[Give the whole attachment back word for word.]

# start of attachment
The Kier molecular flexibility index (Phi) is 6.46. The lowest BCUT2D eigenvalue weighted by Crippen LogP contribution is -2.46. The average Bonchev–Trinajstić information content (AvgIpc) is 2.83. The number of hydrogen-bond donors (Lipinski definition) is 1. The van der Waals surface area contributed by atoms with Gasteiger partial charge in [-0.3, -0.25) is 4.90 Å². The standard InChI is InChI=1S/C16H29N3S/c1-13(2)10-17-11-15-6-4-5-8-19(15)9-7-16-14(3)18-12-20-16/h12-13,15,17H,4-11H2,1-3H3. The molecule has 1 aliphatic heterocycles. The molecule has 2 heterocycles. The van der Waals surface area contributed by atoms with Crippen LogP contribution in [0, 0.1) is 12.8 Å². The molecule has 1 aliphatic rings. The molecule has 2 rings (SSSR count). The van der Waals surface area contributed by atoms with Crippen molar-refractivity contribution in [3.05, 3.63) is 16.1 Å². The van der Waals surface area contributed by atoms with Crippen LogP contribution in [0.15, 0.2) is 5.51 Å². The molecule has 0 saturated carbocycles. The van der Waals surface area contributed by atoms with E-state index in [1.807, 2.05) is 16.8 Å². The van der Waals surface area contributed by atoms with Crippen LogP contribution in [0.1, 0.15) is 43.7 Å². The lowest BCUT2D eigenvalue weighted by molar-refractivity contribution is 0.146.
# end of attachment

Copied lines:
The Kier molecular flexibility index (Phi) is 6.46. The lowest BCUT2D eigenvalue weighted by Crippen LogP contribution is -2.46. The average Bonchev–Trinajstić information content (AvgIpc) is 2.83. The number of hydrogen-bond donors (Lipinski definition) is 1. The van der Waals surface area contributed by atoms with Gasteiger partial charge in [-0.3, -0.25) is 4.90 Å². The standard InChI is InChI=1S/C16H29N3S/c1-13(2)10-17-11-15-6-4-5-8-19(15)9-7-16-14(3)18-12-20-16/h12-13,15,17H,4-11H2,1-3H3. The molecule has 1 aliphatic heterocycles. The molecule has 2 heterocycles. The van der Waals surface area contributed by atoms with Crippen LogP contribution in [0, 0.1) is 12.8 Å². The molecule has 1 aliphatic rings. The molecule has 2 rings (SSSR count). The van der Waals surface area contributed by atoms with Crippen molar-refractivity contribution in [3.05, 3.63) is 16.1 Å². The van der Waals surface area contributed by atoms with Crippen LogP contribution in [0.15, 0.2) is 5.51 Å². The molecule has 0 saturated carbocycles. The van der Waals surface area contributed by atoms with E-state index in [1.807, 2.05) is 16.8 Å². The van der Waals surface area contributed by atoms with Crippen LogP contribution in [0.1, 0.15) is 43.7 Å². The lowest BCUT2D eigenvalue weighted by molar-refractivity contribution is 0.146.